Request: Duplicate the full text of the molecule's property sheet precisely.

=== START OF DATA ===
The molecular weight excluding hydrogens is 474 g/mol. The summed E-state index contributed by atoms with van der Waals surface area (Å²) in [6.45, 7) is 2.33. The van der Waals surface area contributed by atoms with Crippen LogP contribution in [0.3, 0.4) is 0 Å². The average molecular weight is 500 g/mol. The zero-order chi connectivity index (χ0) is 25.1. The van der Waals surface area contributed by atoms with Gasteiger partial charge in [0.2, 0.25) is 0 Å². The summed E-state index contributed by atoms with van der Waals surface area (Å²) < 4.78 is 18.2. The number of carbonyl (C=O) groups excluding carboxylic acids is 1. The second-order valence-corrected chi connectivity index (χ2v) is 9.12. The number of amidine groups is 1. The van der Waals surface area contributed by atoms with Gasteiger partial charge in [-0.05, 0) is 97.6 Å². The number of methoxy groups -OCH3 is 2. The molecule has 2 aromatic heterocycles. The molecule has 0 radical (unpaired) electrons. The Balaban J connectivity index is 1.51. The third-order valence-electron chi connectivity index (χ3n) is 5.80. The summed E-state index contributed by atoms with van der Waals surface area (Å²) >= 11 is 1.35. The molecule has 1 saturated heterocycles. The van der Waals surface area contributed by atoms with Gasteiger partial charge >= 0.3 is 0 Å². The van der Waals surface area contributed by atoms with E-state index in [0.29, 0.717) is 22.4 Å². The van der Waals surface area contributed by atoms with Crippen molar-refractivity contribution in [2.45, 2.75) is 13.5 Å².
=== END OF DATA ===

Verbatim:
The molecular weight excluding hydrogens is 474 g/mol. The summed E-state index contributed by atoms with van der Waals surface area (Å²) in [6.45, 7) is 2.33. The van der Waals surface area contributed by atoms with Crippen LogP contribution in [0.3, 0.4) is 0 Å². The average molecular weight is 500 g/mol. The zero-order chi connectivity index (χ0) is 25.1. The van der Waals surface area contributed by atoms with Gasteiger partial charge in [0.2, 0.25) is 0 Å². The summed E-state index contributed by atoms with van der Waals surface area (Å²) < 4.78 is 18.2. The number of carbonyl (C=O) groups excluding carboxylic acids is 1. The second-order valence-corrected chi connectivity index (χ2v) is 9.12. The number of amidine groups is 1. The van der Waals surface area contributed by atoms with Gasteiger partial charge in [-0.05, 0) is 97.6 Å². The number of methoxy groups -OCH3 is 2. The molecule has 2 aromatic heterocycles. The molecule has 0 radical (unpaired) electrons. The Balaban J connectivity index is 1.51. The third-order valence-electron chi connectivity index (χ3n) is 5.80. The summed E-state index contributed by atoms with van der Waals surface area (Å²) >= 11 is 1.35. The molecule has 1 saturated heterocycles. The van der Waals surface area contributed by atoms with Gasteiger partial charge >= 0.3 is 0 Å². The van der Waals surface area contributed by atoms with E-state index in [0.29, 0.717) is 22.4 Å². The van der Waals surface area contributed by atoms with Crippen molar-refractivity contribution in [2.45, 2.75) is 13.5 Å².